The 5 Most Important Things We Learned from NC Businesses

In uncertain economic times, business leaders, policymakers and the general public want to know what's currently happening as well as the future course things might take. Following the sudden and unprecedented shock caused by the pandemic in the Spring of 2020, a variety of "real time" indicators were created to measure rapidly changing economic conditions.

Author: Joshua Levy

In uncertain economic times, business leaders, policymakers and the general public want to know what’s currently happening as well as the future course things might take. Following the sudden and unprecedented shock caused by the pandemic in the Spring of 2020, a variety of “real time” indicators were created to measure rapidly changing economic conditions. One such response from the US Census Bureau was the creation of “pulse” surveys of businesses and households which could quickly measure changes on a weekly basis as they tracked a panel of respondents over time.

Inspired by this trend, LEAD created and launched the NC Business Pulse Survey in October of 2021 with support from MyFutureNC and the Duke Energy Foundation. Working with our partners at the NCWorks Commission, we designed and launched a monthly survey of North Carolina businesses of all sizes and industries to try to quickly gauge their top concerns and outlook for the near future. The survey is based on a convenience sample of businesses who volunteered to participate and therefore is not necessarily representative of all businesses in the state. However, the survey can still provide valuable insights into what’s happening in the business community—and we are still accepting new businesses into the survey (click here to learn more).

Here are some of the key findings from the first 9 months of the survey:

Finding enough workers is the top concern

Maintaining adequate staffing levels has consistently been the top concern of employers, with about 65 percent of employers choosing this as a current concern. This is followed by obtaining inputs and raw materials for their business (over half of employers said this), and financial stability. Health concerns for employees and customers have fallen sharply to very low levels over the past three months despite the ongoing pandemic. Recently, the percentage of employers listing “financial instability” as a concern has increased and may reflect rising interest rates, ongoing inflation and worries about a future recession.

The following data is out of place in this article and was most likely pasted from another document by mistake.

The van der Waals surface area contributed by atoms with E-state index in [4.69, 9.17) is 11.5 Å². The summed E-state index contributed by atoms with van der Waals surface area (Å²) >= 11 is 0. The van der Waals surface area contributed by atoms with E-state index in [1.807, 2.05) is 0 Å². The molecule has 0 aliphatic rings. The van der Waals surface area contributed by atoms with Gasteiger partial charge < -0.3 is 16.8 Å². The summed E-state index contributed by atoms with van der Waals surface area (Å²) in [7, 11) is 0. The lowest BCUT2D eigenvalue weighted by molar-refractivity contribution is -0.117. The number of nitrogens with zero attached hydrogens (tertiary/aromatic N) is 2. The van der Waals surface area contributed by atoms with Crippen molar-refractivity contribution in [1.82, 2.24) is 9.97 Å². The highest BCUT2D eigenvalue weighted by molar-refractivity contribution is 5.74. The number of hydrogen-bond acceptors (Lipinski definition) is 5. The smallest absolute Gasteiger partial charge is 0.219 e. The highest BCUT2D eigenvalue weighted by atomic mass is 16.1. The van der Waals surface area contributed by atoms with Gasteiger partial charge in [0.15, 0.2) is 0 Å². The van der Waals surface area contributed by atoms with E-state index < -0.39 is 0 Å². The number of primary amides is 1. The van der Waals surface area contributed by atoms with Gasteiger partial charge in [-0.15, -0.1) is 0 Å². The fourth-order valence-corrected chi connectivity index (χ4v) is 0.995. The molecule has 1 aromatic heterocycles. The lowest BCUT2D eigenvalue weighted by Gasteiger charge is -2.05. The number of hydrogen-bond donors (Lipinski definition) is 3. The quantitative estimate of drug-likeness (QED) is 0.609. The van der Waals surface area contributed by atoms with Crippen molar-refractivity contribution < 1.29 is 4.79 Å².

Most businesses are meeting or exceeding their revenue expectations

For the first nine months of the survey, about half of employers said they met their monthly revenue expectations, with about another 20 percent saying they exceeded their goals. This means about one-third of businesses failed to meet their expectations. While there has been some volatility in these numbers, it is reassuring that 70 percent are meeting or exceeding their monthly revenue goals.

Remote work has decreased over the past 3 months

Since October, employers have estimated that one-quarter of all hours were worked remotely, but in the past three months that has fallen to about 13 percent. About half of the businesses do no remote work (a number that has fluctuated slightly month-to-month but increased in the latest survey). Forty percent report working remotely a little (up to a quarter of their total hours), and the percent of businesses in this category has grown steadily over the past four months. At the other end of the spectrum, a declining percentage of employers are 100 percent remote – 4 percent as of May, down from 11 percent three months prior.

Employers still plan to hire workers, increase wages and training, and invest in new technology

Over the course of the nine months since the survey began, about half of employers have consistently said they plan to increase their staffing levels over the next six months. Just under 40 percent said they plan to raise wages and increase training for their workers – figures that have been steady but have declined over the past three months. Those planning to invest in new technology or automation have also declined over the past three surveys and has dropped from 45 percent in October to 33 percent in June. 

Business optimism remains high, but cracks may be showing

Despite concerns about staffing and raw materials, employers remain optimistic about the current state of their business as well as the outlook over the next six months. Employers have consistently ranked the current state of their business as a 7 out of 10 since the survey began, and until recently over 40 percent thought conditions would improve over the next six months. In the past three months this percentage has declined to 28 percent of employers who still think things will improve. About 23 percent of employers think conditions will decline, a percentage which has increased over the past few months. It will be worth keeping an eye on this indicator as interest rates rise and predictions of a future recession saturate the media.

Keep an eye on our dashboard going forward as we continue to take the pulse of the state’s businesses in these unpredictable times…
 

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